Workplace discrimination comes in many different forms for many various reasons. Discrimination like verbal or emotional abuse can happen because of race, religion, sex, and pregnancy. But when an employer seems to go out of their way to inconvenience an employee through scheduling or work duties, is it a form of discrimination?
Despite all the progress people have made to be more accepting of one another, workplace discrimination is still rising. Some forms of discrimination are easy to see at work, while others are hard to see. Can inconveniences qualify as discrimination?
The motivation behind the inconvenience
There is more to the life of an employee than what happens in the workplace. Everyone has matters that they need to attend to outside of business hours, like raising a family or caring for elders. While most people can find ways to balance work and home lives, it can become impossible when employers seem to be going out of their way to make things harder for an employee.
If an employer is scheduling an employee during times that they usually cannot work, is it discrimination? Typically, inconveniences like having to work on a night you requested off for a concert is not discrimination. What turns work necessities into discrimination is the motivation behind the decision.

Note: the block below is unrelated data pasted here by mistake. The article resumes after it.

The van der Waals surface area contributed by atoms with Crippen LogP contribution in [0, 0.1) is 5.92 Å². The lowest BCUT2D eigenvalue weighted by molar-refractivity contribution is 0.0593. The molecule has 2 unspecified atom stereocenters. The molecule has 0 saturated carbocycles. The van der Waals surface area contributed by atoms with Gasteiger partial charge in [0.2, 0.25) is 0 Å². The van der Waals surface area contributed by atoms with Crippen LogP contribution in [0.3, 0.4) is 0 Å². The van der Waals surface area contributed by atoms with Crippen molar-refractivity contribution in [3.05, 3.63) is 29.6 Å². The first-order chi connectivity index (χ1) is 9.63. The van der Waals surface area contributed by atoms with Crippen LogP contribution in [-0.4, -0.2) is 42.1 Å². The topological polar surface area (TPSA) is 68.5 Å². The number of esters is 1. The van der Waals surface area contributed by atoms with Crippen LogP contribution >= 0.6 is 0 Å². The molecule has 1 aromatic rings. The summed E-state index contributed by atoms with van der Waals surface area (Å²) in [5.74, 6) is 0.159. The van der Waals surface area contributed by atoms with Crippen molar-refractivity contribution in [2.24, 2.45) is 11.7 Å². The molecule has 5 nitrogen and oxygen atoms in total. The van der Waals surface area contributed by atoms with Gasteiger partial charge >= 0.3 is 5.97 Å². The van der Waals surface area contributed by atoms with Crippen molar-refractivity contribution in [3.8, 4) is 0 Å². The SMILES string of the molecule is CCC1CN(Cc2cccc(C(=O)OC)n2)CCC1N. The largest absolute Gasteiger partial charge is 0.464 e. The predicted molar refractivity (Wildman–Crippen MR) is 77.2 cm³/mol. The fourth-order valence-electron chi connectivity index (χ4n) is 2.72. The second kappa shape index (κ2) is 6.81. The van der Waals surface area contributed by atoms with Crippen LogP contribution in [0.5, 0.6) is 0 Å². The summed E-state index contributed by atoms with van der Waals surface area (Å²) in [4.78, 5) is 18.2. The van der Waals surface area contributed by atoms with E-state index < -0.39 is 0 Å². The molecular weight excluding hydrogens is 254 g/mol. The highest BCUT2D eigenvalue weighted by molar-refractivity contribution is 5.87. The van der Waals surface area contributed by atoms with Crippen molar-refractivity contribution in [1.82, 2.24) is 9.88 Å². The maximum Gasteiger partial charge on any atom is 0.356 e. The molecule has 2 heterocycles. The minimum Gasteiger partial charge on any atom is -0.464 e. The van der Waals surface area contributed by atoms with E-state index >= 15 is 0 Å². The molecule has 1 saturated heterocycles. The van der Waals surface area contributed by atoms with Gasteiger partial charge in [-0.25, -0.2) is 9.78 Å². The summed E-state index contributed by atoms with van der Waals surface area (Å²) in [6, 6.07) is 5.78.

If an employee is receiving inconveniences because of their race, sex, or any other government-protected category, it may constitute discrimination. If the workplace changes were the result of an allegedly discriminating employer, or if the shift clashes with a well-known issue the employee has, it can indicate the decision was malicious, rather than coincidental.
What can you do?
An employer does not have to accommodate every employee’s needs in the workplace, but they cannot make a job harder to discriminate against anyone. If you suspect you are the victim of discrimination, contact an attorney to help you review the situation and consider your options.